The Greater Vernon Chamber of Commerce says city council has ignored community organizations that rent public facilities.
Chamber representatives attended the July 17 committee of the whole meeting Monday morning for the presentation of a consultant’s report on a fee assessment and review for parks and recreation services. The agenda also included two letters from the chamber and four other non-profits that host events in Vernon, including Vernon Winter Carnival, which has been vocal about the high rental fees.
“There was absolutely no mention of the concerns raised in the letters by the organizations in terms of fees, customer service and facility maintenance. The fact that these concerns were side-stepped is extremely disappointing,” said Dan Proulx, chamber general manager.
“Council also completely overlooked calls from the chamber to partner with user groups and form a task force that investigates booking fees and customer service levels that encourages events from the perspective of community pride and economic development. We expected council would want to hear from community organizations that have experience with public facilities but obviously that’s not the case.”
Council received the consultant’s fee assessment and review and directed city staff to implement recommendations presented by the consultant. The chamber is concerned the city’s direction on parks and recreation will be based solely on the consultant’s report.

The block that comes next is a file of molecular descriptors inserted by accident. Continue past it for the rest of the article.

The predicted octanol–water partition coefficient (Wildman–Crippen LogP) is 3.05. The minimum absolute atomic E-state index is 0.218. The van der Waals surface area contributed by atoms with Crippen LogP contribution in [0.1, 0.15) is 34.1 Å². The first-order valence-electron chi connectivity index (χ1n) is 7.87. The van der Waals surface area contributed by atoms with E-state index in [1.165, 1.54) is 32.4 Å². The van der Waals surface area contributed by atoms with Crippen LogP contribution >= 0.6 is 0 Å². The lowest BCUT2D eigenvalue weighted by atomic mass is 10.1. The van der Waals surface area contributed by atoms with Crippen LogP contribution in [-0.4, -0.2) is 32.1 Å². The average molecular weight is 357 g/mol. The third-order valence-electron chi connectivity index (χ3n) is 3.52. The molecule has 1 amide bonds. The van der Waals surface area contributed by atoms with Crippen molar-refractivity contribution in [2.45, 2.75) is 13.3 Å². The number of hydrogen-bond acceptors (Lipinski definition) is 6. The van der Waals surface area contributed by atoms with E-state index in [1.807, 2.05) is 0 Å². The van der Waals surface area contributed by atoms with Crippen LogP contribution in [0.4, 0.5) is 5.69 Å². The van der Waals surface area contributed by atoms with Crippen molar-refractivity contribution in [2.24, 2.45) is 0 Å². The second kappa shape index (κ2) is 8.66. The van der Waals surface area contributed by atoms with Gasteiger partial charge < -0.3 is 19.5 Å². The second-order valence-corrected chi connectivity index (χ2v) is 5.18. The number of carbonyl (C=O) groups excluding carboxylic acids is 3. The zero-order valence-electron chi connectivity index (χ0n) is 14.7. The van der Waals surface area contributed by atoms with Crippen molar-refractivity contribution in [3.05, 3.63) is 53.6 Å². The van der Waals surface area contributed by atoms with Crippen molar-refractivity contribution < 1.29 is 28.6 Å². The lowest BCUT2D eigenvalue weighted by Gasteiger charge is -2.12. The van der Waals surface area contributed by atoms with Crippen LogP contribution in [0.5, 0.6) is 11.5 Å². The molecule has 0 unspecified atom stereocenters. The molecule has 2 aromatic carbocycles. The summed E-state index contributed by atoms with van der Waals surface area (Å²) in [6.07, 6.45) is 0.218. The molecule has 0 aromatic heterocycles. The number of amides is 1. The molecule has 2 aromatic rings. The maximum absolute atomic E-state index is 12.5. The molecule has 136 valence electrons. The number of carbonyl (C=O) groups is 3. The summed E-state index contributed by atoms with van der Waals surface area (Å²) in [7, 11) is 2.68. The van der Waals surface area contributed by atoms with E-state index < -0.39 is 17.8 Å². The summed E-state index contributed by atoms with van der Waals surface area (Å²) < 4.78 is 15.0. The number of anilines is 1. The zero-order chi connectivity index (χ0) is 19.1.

“The report contained no fee information from other communities and while it may be difficult to completely compare apples to apples, it would be beneficial to see where Vernon sits in terms of fees,” said Proulx. “From data the chamber gathered, Vernon charges the highest rates for the farmers markets and sports fields. We supplied this information to the council but, once again, it was not referenced at the meeting.”
The chamber’s survey of users contradicts the third party consultant’s report which suggested user groups thought fees were fair. Of those surveyed by the chamber, 70 per cent indicated that they were dissatisfied with fees with only 12 per cent stating a level of satisfaction.
“We were also shocked to learn that the consultant’s report suggests even higher user fees for facilities and that council should hand out grants to groups that require lower fees,” said Proulx. “The reality is that grants wouldn’t be required if fees were reasonable, and recognized the hard work of non-profits and the value events bring to our community.”